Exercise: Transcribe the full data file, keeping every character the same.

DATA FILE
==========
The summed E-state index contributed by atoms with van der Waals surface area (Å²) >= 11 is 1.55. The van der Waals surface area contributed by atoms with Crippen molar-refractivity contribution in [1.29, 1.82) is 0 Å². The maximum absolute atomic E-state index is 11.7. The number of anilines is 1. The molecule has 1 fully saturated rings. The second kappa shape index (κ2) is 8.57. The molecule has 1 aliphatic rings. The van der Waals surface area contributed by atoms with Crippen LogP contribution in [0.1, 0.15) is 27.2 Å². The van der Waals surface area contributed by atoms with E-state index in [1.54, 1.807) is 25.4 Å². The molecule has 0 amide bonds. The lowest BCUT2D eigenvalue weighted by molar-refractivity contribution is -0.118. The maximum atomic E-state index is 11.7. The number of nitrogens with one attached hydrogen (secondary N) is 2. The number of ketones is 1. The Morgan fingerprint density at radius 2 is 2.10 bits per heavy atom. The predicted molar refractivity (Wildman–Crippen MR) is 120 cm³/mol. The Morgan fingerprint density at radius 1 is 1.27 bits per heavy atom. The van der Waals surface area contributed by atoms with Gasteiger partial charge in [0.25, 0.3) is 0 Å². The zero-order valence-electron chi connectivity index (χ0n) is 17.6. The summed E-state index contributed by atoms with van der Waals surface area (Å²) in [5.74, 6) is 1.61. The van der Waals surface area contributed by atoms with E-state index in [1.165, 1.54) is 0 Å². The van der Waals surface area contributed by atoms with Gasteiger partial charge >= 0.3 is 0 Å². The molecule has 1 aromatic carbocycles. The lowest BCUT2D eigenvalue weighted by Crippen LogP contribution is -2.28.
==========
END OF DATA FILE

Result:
The summed E-state index contributed by atoms with van der Waals surface area (Å²) >= 11 is 1.55. The van der Waals surface area contributed by atoms with Crippen molar-refractivity contribution in [1.29, 1.82) is 0 Å². The maximum absolute atomic E-state index is 11.7. The number of anilines is 1. The molecule has 1 fully saturated rings. The second kappa shape index (κ2) is 8.57. The molecule has 1 aliphatic rings. The van der Waals surface area contributed by atoms with Crippen LogP contribution in [0.1, 0.15) is 27.2 Å². The van der Waals surface area contributed by atoms with E-state index in [1.54, 1.807) is 25.4 Å². The molecule has 0 amide bonds. The lowest BCUT2D eigenvalue weighted by molar-refractivity contribution is -0.118. The maximum atomic E-state index is 11.7. The number of nitrogens with one attached hydrogen (secondary N) is 2. The number of ketones is 1. The Morgan fingerprint density at radius 2 is 2.10 bits per heavy atom. The predicted molar refractivity (Wildman–Crippen MR) is 120 cm³/mol. The Morgan fingerprint density at radius 1 is 1.27 bits per heavy atom. The van der Waals surface area contributed by atoms with Gasteiger partial charge in [0.25, 0.3) is 0 Å². The zero-order valence-electron chi connectivity index (χ0n) is 17.6. The summed E-state index contributed by atoms with van der Waals surface area (Å²) in [5.74, 6) is 1.61. The van der Waals surface area contributed by atoms with E-state index in [1.165, 1.54) is 0 Å². The van der Waals surface area contributed by atoms with Gasteiger partial charge >= 0.3 is 0 Å². The molecule has 1 aromatic carbocycles. The lowest BCUT2D eigenvalue weighted by Crippen LogP contribution is -2.28.